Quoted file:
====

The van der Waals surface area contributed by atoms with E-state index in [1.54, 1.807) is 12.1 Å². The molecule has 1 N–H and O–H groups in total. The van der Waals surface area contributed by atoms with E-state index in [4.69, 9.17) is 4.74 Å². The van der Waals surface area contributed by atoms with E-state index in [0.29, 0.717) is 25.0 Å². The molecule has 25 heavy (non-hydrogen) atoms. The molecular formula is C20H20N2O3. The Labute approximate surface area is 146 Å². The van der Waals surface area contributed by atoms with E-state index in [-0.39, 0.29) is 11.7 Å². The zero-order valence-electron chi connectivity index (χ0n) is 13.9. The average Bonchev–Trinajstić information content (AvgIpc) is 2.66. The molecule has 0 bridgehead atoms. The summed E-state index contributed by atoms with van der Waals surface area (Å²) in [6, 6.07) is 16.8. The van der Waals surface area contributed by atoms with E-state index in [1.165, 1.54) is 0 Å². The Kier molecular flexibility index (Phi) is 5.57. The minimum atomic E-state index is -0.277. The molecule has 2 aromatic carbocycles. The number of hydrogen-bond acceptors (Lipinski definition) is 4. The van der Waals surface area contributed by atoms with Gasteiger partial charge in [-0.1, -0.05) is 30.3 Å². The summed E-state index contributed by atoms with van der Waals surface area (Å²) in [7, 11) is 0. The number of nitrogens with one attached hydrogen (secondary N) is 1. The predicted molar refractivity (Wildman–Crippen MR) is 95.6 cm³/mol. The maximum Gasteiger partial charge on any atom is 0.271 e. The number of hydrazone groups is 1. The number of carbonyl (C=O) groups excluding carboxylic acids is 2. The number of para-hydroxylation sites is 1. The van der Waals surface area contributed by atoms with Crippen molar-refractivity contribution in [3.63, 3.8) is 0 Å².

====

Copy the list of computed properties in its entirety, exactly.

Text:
The van der Waals surface area contributed by atoms with E-state index in [1.54, 1.807) is 12.1 Å². The molecule has 1 N–H and O–H groups in total. The van der Waals surface area contributed by atoms with E-state index in [4.69, 9.17) is 4.74 Å². The van der Waals surface area contributed by atoms with E-state index in [0.29, 0.717) is 25.0 Å². The molecule has 25 heavy (non-hydrogen) atoms. The molecular formula is C20H20N2O3. The Labute approximate surface area is 146 Å². The van der Waals surface area contributed by atoms with E-state index in [-0.39, 0.29) is 11.7 Å². The zero-order valence-electron chi connectivity index (χ0n) is 13.9. The average Bonchev–Trinajstić information content (AvgIpc) is 2.66. The molecule has 0 bridgehead atoms. The summed E-state index contributed by atoms with van der Waals surface area (Å²) in [6, 6.07) is 16.8. The van der Waals surface area contributed by atoms with E-state index in [1.165, 1.54) is 0 Å². The Kier molecular flexibility index (Phi) is 5.57. The minimum atomic E-state index is -0.277. The molecule has 2 aromatic carbocycles. The number of hydrogen-bond acceptors (Lipinski definition) is 4. The van der Waals surface area contributed by atoms with Gasteiger partial charge in [-0.1, -0.05) is 30.3 Å². The summed E-state index contributed by atoms with van der Waals surface area (Å²) in [7, 11) is 0. The number of nitrogens with one attached hydrogen (secondary N) is 1. The predicted molar refractivity (Wildman–Crippen MR) is 95.6 cm³/mol. The maximum Gasteiger partial charge on any atom is 0.271 e. The number of hydrazone groups is 1. The number of carbonyl (C=O) groups excluding carboxylic acids is 2. The number of para-hydroxylation sites is 1. The van der Waals surface area contributed by atoms with Crippen molar-refractivity contribution in [3.63, 3.8) is 0 Å².